Life in Manchester is always changing, everything has a second chance, maybe everyone… The first industrial city in the world retains its history, its antique buildings and mills are alive as the fervent city. Today, most of them have other function than in the past, although they conserve their essence.
The Manchester Craft and Design Centre is a thrilling example. From 1873 to 1973, it was a Victorian fish and poultry retail market. The activity ceased in 1982 and Manchester’s City Council decided to convert it into Manchester Craft Village. An artists’ cooperative inside a special neighborhood which was re-named THE NORTHEN QUARTER by local creative people. In 2003, it became a non-profit limeted company; Manchester Craft and Design Centre. Currently, MCDC houses eighteen studios where it is possible to get hand-made products like jewellery, paintings, bags, ceramics, furniture, interior accesosories, etc. and most importantly : you can meet designers because they are working in their studies. Maybe, you might have a coffee with them in the Oak St. Café Bar and chat about their creations. What an amazing idea !!! Yes, this is Manchester; the industrial city converted into a design city, reaching into the future.
In one of these studios, sharing space and moments with Helen Tiffany (glass and jewelry artist) works Vivien Hamilton. Vivien has a BA Degree in Art, Craft and Design specialising in Textiles from Lancaster University. She also has a Master’s Degree in Education and during years she was a primary school teacher focalizing his teach in textile design. A few years ago, she worked as a volunteer at Didsbury Oxfam Shop, where her passion for mosaics was born. Nowadays, she works giving a new life to broken objects, a second chance to things that would be thrown away, sending them on a new journey.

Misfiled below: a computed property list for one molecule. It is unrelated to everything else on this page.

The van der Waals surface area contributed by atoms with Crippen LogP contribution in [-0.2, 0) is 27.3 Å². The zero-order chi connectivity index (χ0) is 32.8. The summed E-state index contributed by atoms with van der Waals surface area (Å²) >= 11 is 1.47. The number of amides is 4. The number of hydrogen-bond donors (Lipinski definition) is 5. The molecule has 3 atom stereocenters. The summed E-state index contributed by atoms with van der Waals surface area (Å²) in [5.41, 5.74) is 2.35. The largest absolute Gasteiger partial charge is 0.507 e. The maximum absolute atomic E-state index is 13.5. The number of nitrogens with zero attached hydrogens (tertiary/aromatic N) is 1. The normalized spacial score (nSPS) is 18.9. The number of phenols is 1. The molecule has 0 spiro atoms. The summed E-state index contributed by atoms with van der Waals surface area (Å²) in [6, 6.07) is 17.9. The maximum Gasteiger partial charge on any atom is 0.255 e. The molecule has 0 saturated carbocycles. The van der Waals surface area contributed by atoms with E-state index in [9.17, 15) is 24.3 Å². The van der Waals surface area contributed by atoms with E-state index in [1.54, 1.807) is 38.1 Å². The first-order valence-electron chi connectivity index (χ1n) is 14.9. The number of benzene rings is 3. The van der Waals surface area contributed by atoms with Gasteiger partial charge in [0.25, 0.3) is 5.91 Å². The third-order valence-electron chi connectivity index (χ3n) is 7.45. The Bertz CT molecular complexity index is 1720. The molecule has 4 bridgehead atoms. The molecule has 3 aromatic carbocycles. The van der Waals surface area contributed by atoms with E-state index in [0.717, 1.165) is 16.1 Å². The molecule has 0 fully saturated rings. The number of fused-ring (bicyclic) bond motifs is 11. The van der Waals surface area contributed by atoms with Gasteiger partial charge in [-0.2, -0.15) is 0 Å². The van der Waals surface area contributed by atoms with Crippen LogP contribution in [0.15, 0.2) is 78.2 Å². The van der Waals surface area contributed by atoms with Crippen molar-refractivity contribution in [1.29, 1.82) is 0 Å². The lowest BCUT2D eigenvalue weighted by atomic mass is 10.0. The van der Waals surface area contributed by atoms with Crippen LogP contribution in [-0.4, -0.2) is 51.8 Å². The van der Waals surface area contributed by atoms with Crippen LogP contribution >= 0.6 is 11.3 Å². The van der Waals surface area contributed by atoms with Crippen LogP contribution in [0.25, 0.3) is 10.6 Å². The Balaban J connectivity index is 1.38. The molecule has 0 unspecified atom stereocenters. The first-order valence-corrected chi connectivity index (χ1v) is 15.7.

Vivien works in Direct Method Mosaic, she uses reclaimed pottery, broken corckery from Oxfam, stained glass, porcelain from cafés and restaurants, and bits and pieces that she picks up along rivers and streets. She sticks everything together creating mosaics on different surfaces as plastic and papier-mâché. Her most commons sculptures are based on human recycled torsos; actually they are old shop dummies that nobody likes. However, after her work, they are in demanded decorative pieces, for homes, hotels and businesses.
In spite of the fact that Vivien uses mainly plastic, she loves Composites. Her experience with our materials began this year. She bought three fiberglass half sized cows, after the Manchester Cow Parade in 2004. Finally, she has converted one of them into a special art work. Vivien told me that she can’t sell it, because it is her first experience with Compoistes and her first work at MCDC….
Aside form their durability and resistance to water, the main reason Vivien loves Composites is their lightless. “Composite is the best material where I have put my mosaics, that kind of surface is clean and it is absolutely easy to work on” she told me.
In fact, at the moment, she is working on a Blackburn Bee made in fibreglass. The project started in May 2013, and is being organized by the Blackburn with Darwen Council, Blacburn, UK. The goal is “to help to replenish the bee population in Lancashire”, which is in dramatic decline. According to Einstein, “If the bee disappeared off the surface of the globe, then man would only have four years of life left. No more bees, no more pollination, no more plants, no more animals, no more man”.
Vivien is collaborating with other artists for this cause, with her work in mosaics. In creating this exhibition like in CowParade, ElephantParade, etc. fibreglass is being used, in order to have several identical pieces, a mini-series taken from the same mould and decorated by different socially aware artists and designers.
Vivien, thanks for creating your amazing mosaics on Composites !!
(Special grateful to Charlotte Kerns, Assitant Director of Studies in NCM)